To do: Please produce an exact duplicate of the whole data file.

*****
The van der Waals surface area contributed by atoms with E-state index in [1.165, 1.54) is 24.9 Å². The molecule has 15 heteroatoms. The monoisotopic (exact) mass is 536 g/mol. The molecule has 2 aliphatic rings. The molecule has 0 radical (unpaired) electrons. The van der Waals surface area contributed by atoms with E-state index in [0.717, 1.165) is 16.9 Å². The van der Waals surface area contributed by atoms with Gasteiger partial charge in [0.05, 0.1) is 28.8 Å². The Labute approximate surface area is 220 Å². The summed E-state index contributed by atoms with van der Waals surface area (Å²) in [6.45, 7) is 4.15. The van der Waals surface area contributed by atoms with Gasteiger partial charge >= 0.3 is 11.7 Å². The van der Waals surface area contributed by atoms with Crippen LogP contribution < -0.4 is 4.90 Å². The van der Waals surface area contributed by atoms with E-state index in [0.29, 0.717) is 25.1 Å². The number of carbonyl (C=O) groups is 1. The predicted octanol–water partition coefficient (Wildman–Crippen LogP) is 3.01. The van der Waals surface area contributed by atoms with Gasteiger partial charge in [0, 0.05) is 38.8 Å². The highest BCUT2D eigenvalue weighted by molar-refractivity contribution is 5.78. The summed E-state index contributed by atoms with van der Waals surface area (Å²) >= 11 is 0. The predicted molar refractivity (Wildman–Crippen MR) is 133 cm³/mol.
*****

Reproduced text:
The van der Waals surface area contributed by atoms with E-state index in [1.165, 1.54) is 24.9 Å². The molecule has 15 heteroatoms. The monoisotopic (exact) mass is 536 g/mol. The molecule has 2 aliphatic rings. The molecule has 0 radical (unpaired) electrons. The van der Waals surface area contributed by atoms with E-state index in [0.717, 1.165) is 16.9 Å². The van der Waals surface area contributed by atoms with Gasteiger partial charge in [0.05, 0.1) is 28.8 Å². The Labute approximate surface area is 220 Å². The summed E-state index contributed by atoms with van der Waals surface area (Å²) in [6.45, 7) is 4.15. The van der Waals surface area contributed by atoms with Gasteiger partial charge >= 0.3 is 11.7 Å². The van der Waals surface area contributed by atoms with Crippen LogP contribution < -0.4 is 4.90 Å². The van der Waals surface area contributed by atoms with E-state index in [0.29, 0.717) is 25.1 Å². The number of carbonyl (C=O) groups is 1. The predicted octanol–water partition coefficient (Wildman–Crippen LogP) is 3.01. The van der Waals surface area contributed by atoms with Gasteiger partial charge in [0, 0.05) is 38.8 Å². The highest BCUT2D eigenvalue weighted by molar-refractivity contribution is 5.78. The summed E-state index contributed by atoms with van der Waals surface area (Å²) >= 11 is 0. The predicted molar refractivity (Wildman–Crippen MR) is 133 cm³/mol.